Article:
Recently, while innocently enjoying an afternoon drink at my local San Francisco bar, I saw something truly extraordinary. Out of nowhere, a Mercedes-Benz F 015 Luxury in Motion pulled up outside. Now I know what you’re thinking. “You saw a car? Get over it.” But this wasn’t just any car. In fact, it’s hard to actually define what it was. It certainly wasn’t a car as we know it. But whatever it was — it’s likely to change the way we all drive forever.
The self-driving car, as promised by The Jetsons
Despite almost every major car manufacturer working to develop their own self-driving vehicle, the Mercedes-Benz F 015 Luxury in Motion is our first real look at a possible world without human drivers. Forget that weird, self-driving Google car with (what looks like) a coffeemaker stuck on top. This Mercedes may still be at the concept stage and not yet on the market, but it’s a truly stunning prototype and genuinely feels like it’s from the future.
Arriving encased in a futuristic, silver shell that opens to a “lounge area” where passengers sit facing each other, the car will probably remind any child of the 1980s of the spaceship from Flight of the Navigator (who didn’t want one of those?). But that’s not all. Passengers of this mindful people-mover can access information displayed on touch screens, and the car’s precision sensors can follow the road while being “aware” of pedestrians. Concerned about the rising prices of gasoline? Don’t be. This swanky space-bubble-on-wheels is also electric and can travel approximately 685 miles on a single charge.
Despite all these amazing features, it’s probably not a good idea to trash that brainless lump of mechanical bolts you currently call a car just yet. Industry experts are now estimating that we may see the official release of a (luxury-class) autonomous car within the next 5 years, but recent data from Morgan Stanley indicates that we’re probably a good decade or so away from a fully automated road system.
The end of human driving as we know it
Although driverless cars may never be perfect, as with most technological advances, the pros will (hopefully) still outweigh the cons. In a recent poll by the research firm Harris Interactive, over 35 percent of Americans said that these cars represent the future of driving and 24 percent believe they’ll become our designated chauffeurs. However, not everyone was keen on relinquishing ownership of the wheel, with 48 percent saying these cars would be “safe” and 52 percent believing they’ll be “dangerous.”
1. Will androids dream of electric insurance policies?
After seeing this futuristic space bubble in action for myself, I began considering how autonomous cars would affect the wider world as we know it, including insurance. However, nobody in the insurance industry has developed a policy structure to cover these types of “cars” yet (including all our experts at Esurance). Will we have to insure our algorithmic chauffeurs or will their safety records be so impeccable that it’ll make car insurance obsolete? Will human and nonhuman drivers ever share the road, and will that change everything we know about liability?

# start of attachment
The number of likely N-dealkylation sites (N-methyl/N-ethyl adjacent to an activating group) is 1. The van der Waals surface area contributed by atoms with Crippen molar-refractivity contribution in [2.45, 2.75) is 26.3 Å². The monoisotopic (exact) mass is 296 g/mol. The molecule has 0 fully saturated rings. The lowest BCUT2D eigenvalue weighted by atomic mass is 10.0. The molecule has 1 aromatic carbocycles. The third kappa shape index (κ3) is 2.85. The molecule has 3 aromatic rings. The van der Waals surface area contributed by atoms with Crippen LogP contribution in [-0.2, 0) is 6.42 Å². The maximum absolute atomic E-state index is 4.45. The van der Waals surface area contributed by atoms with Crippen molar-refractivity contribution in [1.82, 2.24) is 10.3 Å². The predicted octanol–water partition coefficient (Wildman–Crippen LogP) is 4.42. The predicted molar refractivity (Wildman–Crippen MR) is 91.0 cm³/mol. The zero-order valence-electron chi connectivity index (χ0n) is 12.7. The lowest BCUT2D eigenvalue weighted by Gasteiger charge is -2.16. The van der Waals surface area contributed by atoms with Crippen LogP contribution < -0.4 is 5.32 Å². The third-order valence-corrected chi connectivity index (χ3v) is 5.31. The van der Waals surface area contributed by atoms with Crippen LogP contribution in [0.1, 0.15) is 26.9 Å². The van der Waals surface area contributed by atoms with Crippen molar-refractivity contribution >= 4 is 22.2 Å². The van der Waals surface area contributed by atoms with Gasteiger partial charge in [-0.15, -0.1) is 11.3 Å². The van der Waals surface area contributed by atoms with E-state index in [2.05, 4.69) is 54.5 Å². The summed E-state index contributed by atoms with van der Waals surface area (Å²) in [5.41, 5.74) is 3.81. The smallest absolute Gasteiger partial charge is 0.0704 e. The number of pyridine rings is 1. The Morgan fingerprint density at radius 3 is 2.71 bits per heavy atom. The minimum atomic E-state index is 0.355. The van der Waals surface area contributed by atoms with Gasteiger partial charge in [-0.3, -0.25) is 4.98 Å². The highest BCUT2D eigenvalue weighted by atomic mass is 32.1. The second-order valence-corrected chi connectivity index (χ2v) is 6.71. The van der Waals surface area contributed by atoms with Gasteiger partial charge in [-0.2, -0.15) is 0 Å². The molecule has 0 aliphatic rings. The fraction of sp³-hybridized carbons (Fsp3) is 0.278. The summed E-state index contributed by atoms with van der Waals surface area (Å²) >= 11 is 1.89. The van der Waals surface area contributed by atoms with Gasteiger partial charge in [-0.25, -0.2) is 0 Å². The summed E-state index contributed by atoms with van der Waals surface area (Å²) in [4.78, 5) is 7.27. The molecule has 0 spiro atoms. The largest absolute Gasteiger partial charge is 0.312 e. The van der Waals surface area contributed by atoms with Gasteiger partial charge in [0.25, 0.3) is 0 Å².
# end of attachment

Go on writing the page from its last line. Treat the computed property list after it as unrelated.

As opposed to each driver being responsible for their own auto insurance, car manufacturers could potentially be responsible for accidents caused by their self-driving cars. Mercedes, Toyota, and others looking to enter the driverless market may have to figure out how to cover any accidents caused by their vehicles. Despite the theory that technology is fail-safe, it’s still constructed by humans and open to error — as anyone with a bug-filled laptop knows. Except when these laptops-on-wheels crash, the stakes are higher.
2. Traffic cop layoffs may be inevitable
When all’s said and done, the miscalculations and mistakes made by today’s (mostly distracted) drivers might become a thing of the past. Your digital driver will never be intoxicated, sleepy, or distracted while driving … and weirdly enough, traffic cops will probably have to retrain as “highway IT engineers.” To that end, enforcing traffic laws may simply become a thing of the past. It makes sense, since there will be (to an extent) none of the human errors we’re all guilty of when driving. And it won’t just be traffic cops that may disappear in the world of the digital driver. Almost anyone who drives any vehicle for a living might have to consider themselves replaced once the technology’s been mastered.
3. If it drives itself, it can wash itself
Ok, we were probably reaching here, but if your future car can drive itself, then surely you won’t have to take it to the car wash anymore. Hopefully we’ll be able to simply send our nearly sentient cars to their favorite robot-wash shops all by themselves. The same could apply for drive-thru restaurants, but I may be flying too close to the sun with that dream.
The future is (almost) here
I can admit freely that the idea of being driven at highway speed on this brave new road left me feeling uneasy. But after witnessing the F 015 on the streets, I was instantly brought back to a more fearless and long-forgotten fantasy of living like The Jetsons. It’s probably time we all started to consider the next phase in high-tech transportation so humanity’s transition into the world of driving, without driving, is as painless as possible.